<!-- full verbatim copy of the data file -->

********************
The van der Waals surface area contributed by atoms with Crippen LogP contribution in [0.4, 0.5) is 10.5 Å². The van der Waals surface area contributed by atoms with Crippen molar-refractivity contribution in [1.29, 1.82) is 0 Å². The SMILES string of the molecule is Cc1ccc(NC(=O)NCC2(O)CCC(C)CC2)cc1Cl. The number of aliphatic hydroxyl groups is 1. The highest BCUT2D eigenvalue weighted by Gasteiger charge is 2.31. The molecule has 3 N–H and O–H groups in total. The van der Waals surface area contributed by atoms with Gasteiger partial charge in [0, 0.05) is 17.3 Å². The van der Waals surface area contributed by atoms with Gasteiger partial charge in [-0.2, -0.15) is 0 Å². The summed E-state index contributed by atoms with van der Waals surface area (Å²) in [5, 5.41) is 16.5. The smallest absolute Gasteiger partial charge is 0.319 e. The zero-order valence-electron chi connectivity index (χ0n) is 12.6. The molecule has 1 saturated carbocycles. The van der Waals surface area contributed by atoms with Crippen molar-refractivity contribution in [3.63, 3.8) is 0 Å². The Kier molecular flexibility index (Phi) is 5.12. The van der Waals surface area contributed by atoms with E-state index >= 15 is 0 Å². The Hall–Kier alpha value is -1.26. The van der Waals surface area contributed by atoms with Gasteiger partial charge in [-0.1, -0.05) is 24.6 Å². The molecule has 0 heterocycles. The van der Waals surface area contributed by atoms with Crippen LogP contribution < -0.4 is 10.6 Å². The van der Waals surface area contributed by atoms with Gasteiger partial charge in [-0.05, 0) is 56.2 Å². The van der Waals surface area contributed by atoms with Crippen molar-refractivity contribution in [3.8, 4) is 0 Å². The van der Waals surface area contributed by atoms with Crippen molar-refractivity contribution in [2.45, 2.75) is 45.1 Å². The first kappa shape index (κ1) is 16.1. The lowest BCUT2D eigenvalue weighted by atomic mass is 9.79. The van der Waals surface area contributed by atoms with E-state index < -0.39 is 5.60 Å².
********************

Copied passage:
The van der Waals surface area contributed by atoms with Crippen LogP contribution in [0.4, 0.5) is 10.5 Å². The van der Waals surface area contributed by atoms with Crippen molar-refractivity contribution in [1.29, 1.82) is 0 Å². The SMILES string of the molecule is Cc1ccc(NC(=O)NCC2(O)CCC(C)CC2)cc1Cl. The number of aliphatic hydroxyl groups is 1. The highest BCUT2D eigenvalue weighted by Gasteiger charge is 2.31. The molecule has 3 N–H and O–H groups in total. The van der Waals surface area contributed by atoms with Gasteiger partial charge in [0, 0.05) is 17.3 Å². The van der Waals surface area contributed by atoms with Gasteiger partial charge in [-0.2, -0.15) is 0 Å². The summed E-state index contributed by atoms with van der Waals surface area (Å²) in [5, 5.41) is 16.5. The smallest absolute Gasteiger partial charge is 0.319 e. The zero-order valence-electron chi connectivity index (χ0n) is 12.6. The molecule has 1 saturated carbocycles. The van der Waals surface area contributed by atoms with Crippen molar-refractivity contribution in [3.63, 3.8) is 0 Å². The Kier molecular flexibility index (Phi) is 5.12. The van der Waals surface area contributed by atoms with E-state index >= 15 is 0 Å². The Hall–Kier alpha value is -1.26. The van der Waals surface area contributed by atoms with Gasteiger partial charge in [-0.1, -0.05) is 24.6 Å². The molecule has 0 heterocycles. The van der Waals surface area contributed by atoms with Crippen LogP contribution < -0.4 is 10.6 Å². The van der Waals surface area contributed by atoms with Gasteiger partial charge in [-0.05, 0) is 56.2 Å². The van der Waals surface area contributed by atoms with Crippen molar-refractivity contribution in [3.8, 4) is 0 Å². The van der Waals surface area contributed by atoms with Crippen molar-refractivity contribution in [2.45, 2.75) is 45.1 Å². The first kappa shape index (κ1) is 16.1. The lowest BCUT2D eigenvalue weighted by atomic mass is 9.79. The van der Waals surface area contributed by atoms with E-state index < -0.39 is 5.60 Å².